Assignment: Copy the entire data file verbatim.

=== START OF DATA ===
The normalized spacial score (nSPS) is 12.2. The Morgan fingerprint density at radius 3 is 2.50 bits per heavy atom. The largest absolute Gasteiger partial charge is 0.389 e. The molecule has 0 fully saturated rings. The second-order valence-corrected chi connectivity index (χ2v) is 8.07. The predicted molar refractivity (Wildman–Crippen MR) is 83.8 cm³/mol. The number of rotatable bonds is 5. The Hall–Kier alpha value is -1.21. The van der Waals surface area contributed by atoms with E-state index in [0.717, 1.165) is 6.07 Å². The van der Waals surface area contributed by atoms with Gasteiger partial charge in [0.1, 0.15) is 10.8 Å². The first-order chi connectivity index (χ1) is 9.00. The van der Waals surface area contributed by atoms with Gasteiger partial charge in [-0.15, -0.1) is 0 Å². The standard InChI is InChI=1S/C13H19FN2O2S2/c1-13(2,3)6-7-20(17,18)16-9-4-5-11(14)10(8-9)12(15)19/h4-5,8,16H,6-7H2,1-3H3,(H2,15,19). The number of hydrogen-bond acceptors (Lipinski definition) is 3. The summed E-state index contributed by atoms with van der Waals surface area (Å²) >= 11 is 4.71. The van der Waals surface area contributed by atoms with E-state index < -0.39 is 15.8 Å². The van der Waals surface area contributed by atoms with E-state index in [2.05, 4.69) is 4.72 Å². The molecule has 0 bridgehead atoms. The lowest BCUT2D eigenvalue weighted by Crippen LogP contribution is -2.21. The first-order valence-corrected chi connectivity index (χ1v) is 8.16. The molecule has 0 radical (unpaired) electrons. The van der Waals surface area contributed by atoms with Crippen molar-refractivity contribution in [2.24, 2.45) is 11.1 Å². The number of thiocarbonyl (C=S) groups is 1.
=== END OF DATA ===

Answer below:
The normalized spacial score (nSPS) is 12.2. The Morgan fingerprint density at radius 3 is 2.50 bits per heavy atom. The largest absolute Gasteiger partial charge is 0.389 e. The molecule has 0 fully saturated rings. The second-order valence-corrected chi connectivity index (χ2v) is 8.07. The predicted molar refractivity (Wildman–Crippen MR) is 83.8 cm³/mol. The number of rotatable bonds is 5. The Hall–Kier alpha value is -1.21. The van der Waals surface area contributed by atoms with E-state index in [0.717, 1.165) is 6.07 Å². The van der Waals surface area contributed by atoms with Gasteiger partial charge in [0.1, 0.15) is 10.8 Å². The first-order chi connectivity index (χ1) is 9.00. The van der Waals surface area contributed by atoms with Gasteiger partial charge in [-0.15, -0.1) is 0 Å². The standard InChI is InChI=1S/C13H19FN2O2S2/c1-13(2,3)6-7-20(17,18)16-9-4-5-11(14)10(8-9)12(15)19/h4-5,8,16H,6-7H2,1-3H3,(H2,15,19). The number of hydrogen-bond acceptors (Lipinski definition) is 3. The summed E-state index contributed by atoms with van der Waals surface area (Å²) >= 11 is 4.71. The van der Waals surface area contributed by atoms with E-state index < -0.39 is 15.8 Å². The van der Waals surface area contributed by atoms with E-state index in [2.05, 4.69) is 4.72 Å². The molecule has 0 bridgehead atoms. The lowest BCUT2D eigenvalue weighted by Crippen LogP contribution is -2.21. The first-order valence-corrected chi connectivity index (χ1v) is 8.16. The molecule has 0 radical (unpaired) electrons. The van der Waals surface area contributed by atoms with Crippen molar-refractivity contribution in [2.24, 2.45) is 11.1 Å². The number of thiocarbonyl (C=S) groups is 1.